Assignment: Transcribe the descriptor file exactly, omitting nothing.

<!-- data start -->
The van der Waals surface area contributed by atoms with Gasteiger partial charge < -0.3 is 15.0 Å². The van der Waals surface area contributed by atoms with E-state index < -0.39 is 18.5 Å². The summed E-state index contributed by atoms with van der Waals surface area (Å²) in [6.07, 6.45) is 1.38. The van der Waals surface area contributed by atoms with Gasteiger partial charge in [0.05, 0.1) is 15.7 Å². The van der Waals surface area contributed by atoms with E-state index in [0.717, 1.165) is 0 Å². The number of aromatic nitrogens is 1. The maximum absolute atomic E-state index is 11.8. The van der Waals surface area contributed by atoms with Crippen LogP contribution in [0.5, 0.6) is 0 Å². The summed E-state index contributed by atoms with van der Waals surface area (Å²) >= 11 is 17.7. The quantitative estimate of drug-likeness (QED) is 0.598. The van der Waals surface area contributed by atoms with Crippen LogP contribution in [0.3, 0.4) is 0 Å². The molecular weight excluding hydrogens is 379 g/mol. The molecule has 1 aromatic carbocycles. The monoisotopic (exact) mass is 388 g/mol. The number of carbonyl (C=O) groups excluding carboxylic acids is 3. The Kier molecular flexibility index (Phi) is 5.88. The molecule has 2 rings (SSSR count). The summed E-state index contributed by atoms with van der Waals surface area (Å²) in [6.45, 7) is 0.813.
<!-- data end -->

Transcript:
The van der Waals surface area contributed by atoms with Gasteiger partial charge < -0.3 is 15.0 Å². The van der Waals surface area contributed by atoms with E-state index < -0.39 is 18.5 Å². The summed E-state index contributed by atoms with van der Waals surface area (Å²) in [6.07, 6.45) is 1.38. The van der Waals surface area contributed by atoms with Gasteiger partial charge in [0.05, 0.1) is 15.7 Å². The van der Waals surface area contributed by atoms with E-state index in [0.717, 1.165) is 0 Å². The number of aromatic nitrogens is 1. The maximum absolute atomic E-state index is 11.8. The van der Waals surface area contributed by atoms with Crippen LogP contribution in [0.5, 0.6) is 0 Å². The summed E-state index contributed by atoms with van der Waals surface area (Å²) >= 11 is 17.7. The quantitative estimate of drug-likeness (QED) is 0.598. The van der Waals surface area contributed by atoms with Crippen LogP contribution in [0.3, 0.4) is 0 Å². The molecular weight excluding hydrogens is 379 g/mol. The molecule has 1 aromatic carbocycles. The monoisotopic (exact) mass is 388 g/mol. The number of carbonyl (C=O) groups excluding carboxylic acids is 3. The Kier molecular flexibility index (Phi) is 5.88. The molecule has 2 rings (SSSR count). The summed E-state index contributed by atoms with van der Waals surface area (Å²) in [6.45, 7) is 0.813.